The cellphone turns 40 – but Facebook probably won’t make one
Despite it taking 10 years for Marty Cooper’s first mobile telephone to become commercially available, the pace of change has been relentless since the Motorola engineer’s successful test in 1973. Last year 1.75 billion mobile phones were sold around the world, down from 2011.
It’s a fierce market, worth $1.2 trillion, so if anyone can join the party at this stage, it would have to be Facebook and its one billion users. Arguably it’s no longer a ‘telephone’ industry. Neither Cooper, nor Alexander Graham Bell, inventor of the first electric telephone, would recognise an iPhone 5 or a Samsung Galaxy SIII – at least not until they saw it in action.
Regardless, some are expecting Zuckerberg to not merely announce a new device, but showcase software that has functionality across a range of mobile phones.
Why should Facebook do anything at all?
Commercial tech adviser Ovum’s principal device analyst, Adam Leach, issued a statement ahead of Facebook’s announcement, offering a perspective on how he believes Zuckerberg’s juggernaut should move forward.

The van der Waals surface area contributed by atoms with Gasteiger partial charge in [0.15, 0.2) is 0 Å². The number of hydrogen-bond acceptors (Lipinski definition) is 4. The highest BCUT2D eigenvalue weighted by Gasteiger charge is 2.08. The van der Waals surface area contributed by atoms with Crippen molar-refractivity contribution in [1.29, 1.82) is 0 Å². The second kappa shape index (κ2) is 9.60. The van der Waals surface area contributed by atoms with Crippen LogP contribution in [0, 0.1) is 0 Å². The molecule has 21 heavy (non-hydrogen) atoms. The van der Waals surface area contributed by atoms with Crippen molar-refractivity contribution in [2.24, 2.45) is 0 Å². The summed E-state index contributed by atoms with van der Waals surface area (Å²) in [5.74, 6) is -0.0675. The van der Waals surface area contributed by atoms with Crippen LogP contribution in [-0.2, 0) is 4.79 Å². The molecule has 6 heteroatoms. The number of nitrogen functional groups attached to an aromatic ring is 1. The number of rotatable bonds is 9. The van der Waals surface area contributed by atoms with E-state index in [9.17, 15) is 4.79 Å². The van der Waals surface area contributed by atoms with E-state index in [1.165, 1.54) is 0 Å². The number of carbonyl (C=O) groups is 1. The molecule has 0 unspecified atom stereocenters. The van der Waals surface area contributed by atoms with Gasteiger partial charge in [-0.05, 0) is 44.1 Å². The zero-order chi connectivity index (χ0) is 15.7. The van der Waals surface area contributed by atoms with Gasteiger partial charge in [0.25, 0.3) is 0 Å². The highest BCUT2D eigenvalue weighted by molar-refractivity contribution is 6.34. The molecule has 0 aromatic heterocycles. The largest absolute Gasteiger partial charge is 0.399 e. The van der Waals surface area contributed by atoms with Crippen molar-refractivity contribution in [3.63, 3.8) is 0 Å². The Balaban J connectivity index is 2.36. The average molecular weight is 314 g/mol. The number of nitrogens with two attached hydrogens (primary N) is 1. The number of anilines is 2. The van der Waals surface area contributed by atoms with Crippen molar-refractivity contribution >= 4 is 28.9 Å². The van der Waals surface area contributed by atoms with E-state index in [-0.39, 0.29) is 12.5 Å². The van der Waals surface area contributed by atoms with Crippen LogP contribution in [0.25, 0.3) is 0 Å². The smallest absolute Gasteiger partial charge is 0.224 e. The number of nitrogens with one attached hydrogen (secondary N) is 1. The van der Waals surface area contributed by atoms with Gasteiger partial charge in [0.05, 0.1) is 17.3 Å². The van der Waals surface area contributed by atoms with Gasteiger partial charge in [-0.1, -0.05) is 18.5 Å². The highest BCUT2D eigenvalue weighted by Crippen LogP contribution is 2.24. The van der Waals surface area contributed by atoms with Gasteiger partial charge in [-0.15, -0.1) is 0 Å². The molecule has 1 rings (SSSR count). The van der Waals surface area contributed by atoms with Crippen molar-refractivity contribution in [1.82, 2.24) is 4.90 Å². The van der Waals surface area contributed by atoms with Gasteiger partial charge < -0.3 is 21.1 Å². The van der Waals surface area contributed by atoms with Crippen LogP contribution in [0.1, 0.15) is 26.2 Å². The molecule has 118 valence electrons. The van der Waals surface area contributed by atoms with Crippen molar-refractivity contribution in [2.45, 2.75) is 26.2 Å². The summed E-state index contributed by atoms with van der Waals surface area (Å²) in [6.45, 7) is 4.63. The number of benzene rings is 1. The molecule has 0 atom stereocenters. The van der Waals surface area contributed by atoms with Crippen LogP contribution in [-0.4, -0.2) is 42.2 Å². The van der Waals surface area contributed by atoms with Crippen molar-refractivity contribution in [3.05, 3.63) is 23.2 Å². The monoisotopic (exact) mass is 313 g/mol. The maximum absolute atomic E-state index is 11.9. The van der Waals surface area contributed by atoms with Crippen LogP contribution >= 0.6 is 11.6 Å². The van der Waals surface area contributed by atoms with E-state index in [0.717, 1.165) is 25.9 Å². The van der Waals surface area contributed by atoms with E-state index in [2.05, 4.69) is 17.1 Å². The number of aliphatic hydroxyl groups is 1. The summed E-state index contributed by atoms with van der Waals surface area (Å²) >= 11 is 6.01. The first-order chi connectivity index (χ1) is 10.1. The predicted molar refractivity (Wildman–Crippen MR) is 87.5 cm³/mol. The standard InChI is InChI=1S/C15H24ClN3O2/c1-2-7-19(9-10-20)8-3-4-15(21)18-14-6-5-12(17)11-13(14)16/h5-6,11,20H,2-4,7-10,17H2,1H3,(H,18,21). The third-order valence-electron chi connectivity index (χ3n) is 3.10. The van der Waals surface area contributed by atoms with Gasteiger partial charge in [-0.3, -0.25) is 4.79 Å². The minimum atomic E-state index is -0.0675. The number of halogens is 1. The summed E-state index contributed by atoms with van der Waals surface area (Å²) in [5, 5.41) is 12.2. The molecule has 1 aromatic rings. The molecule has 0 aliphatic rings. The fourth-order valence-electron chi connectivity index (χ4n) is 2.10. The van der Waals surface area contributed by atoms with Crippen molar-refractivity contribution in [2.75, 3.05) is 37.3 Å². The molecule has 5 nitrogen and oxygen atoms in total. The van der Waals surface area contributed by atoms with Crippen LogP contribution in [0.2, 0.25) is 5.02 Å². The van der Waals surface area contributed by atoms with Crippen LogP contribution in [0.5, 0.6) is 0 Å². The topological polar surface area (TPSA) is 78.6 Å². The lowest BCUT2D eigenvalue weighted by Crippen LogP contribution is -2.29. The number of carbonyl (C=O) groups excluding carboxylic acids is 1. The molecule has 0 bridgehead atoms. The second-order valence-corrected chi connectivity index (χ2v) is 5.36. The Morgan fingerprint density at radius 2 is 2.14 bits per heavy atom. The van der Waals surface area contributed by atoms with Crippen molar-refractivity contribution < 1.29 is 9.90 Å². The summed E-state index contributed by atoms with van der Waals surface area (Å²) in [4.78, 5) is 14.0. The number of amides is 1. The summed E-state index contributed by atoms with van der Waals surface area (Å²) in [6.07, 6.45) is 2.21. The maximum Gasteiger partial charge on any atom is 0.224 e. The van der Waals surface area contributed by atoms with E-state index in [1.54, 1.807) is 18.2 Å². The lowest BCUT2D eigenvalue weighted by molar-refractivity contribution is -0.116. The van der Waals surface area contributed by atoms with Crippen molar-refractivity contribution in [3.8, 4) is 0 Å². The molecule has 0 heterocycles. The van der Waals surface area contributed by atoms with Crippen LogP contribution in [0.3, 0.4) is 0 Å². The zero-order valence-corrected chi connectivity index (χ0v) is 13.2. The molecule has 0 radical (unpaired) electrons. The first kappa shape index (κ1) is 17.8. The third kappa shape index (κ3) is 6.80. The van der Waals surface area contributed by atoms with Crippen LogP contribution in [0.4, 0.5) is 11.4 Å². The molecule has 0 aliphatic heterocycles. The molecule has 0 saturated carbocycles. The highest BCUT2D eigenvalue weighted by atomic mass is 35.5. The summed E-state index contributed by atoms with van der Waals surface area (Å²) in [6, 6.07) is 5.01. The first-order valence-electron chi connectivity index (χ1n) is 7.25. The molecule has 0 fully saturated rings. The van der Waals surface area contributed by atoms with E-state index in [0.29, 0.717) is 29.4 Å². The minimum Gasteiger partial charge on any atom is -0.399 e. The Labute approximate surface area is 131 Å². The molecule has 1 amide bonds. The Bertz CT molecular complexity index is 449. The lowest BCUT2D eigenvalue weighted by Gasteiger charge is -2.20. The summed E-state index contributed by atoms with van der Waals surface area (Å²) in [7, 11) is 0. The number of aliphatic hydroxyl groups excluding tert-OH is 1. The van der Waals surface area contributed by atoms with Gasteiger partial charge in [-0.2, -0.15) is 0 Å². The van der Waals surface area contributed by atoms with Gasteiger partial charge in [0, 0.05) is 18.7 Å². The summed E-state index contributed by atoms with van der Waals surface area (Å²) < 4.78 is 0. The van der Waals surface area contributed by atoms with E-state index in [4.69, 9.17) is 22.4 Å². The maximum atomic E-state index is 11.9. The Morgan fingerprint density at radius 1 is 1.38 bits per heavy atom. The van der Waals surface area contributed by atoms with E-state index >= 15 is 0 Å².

“There has been much speculation about what this will be, ranging from introducing a more deeply integrated Facebook app for Android all the way to launching its own “Facebook” phone. But why is Facebook doing anything at all?” he asks.
“The company wants to increase its engagement with its users and in particular its users accessing the service over mobile. To achieve this Facebook needs a mechanism to deliver its own services to a portfolio of devices. If this can be achieved with an Android Facebook skin or a co-branded phone then this will be better for Facebook as it avoids upsetting its current phone and platform partners and removes the immediate need to launch its own branded devices.”
Leach has a point. A new Facebook home screen would turn the social network’s Android app into a core smartphone component. Facebook services would be prioritised – such as messenger and possibly new camera features. Although it would be surprising to see Google step aside, considering they are still trying to stoke the fire for their Google+ social network.
“Facebook currently relies on the good will of its partners to carry the Facebook service. If it intends to move further into delivering digital services and go head to head with its consumer tech rivals such as Google, Microsoft and Amazon,” adds Leach.
“This will bring Facebook into conflict with its current partners and will require the company to have more control over the platform and the devices it delivers the experience to.”